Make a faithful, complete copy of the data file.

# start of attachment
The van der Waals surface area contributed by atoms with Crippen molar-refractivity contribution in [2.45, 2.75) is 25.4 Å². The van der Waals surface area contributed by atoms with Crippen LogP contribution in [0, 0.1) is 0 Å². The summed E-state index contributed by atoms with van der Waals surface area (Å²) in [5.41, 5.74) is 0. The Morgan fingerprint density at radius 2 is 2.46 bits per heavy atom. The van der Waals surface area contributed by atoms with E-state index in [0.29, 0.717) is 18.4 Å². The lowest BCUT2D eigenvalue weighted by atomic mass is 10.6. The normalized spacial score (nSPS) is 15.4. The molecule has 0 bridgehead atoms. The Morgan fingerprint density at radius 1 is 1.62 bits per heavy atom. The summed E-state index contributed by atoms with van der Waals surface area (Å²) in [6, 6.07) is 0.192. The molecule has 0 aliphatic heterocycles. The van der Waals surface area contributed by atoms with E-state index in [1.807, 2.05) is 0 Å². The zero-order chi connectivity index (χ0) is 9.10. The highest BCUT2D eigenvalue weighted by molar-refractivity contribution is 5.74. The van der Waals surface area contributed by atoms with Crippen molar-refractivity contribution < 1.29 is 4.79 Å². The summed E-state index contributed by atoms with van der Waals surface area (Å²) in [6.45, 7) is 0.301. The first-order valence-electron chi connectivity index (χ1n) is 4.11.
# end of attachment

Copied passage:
The van der Waals surface area contributed by atoms with Crippen molar-refractivity contribution in [2.45, 2.75) is 25.4 Å². The van der Waals surface area contributed by atoms with Crippen LogP contribution in [0, 0.1) is 0 Å². The summed E-state index contributed by atoms with van der Waals surface area (Å²) in [5.41, 5.74) is 0. The Morgan fingerprint density at radius 2 is 2.46 bits per heavy atom. The van der Waals surface area contributed by atoms with E-state index in [0.29, 0.717) is 18.4 Å². The lowest BCUT2D eigenvalue weighted by atomic mass is 10.6. The normalized spacial score (nSPS) is 15.4. The molecule has 0 bridgehead atoms. The Morgan fingerprint density at radius 1 is 1.62 bits per heavy atom. The summed E-state index contributed by atoms with van der Waals surface area (Å²) in [6, 6.07) is 0.192. The molecule has 0 aliphatic heterocycles. The van der Waals surface area contributed by atoms with E-state index in [1.807, 2.05) is 0 Å². The zero-order chi connectivity index (χ0) is 9.10. The highest BCUT2D eigenvalue weighted by molar-refractivity contribution is 5.74. The van der Waals surface area contributed by atoms with Crippen molar-refractivity contribution < 1.29 is 4.79 Å². The summed E-state index contributed by atoms with van der Waals surface area (Å²) in [6.45, 7) is 0.301. The first-order valence-electron chi connectivity index (χ1n) is 4.11.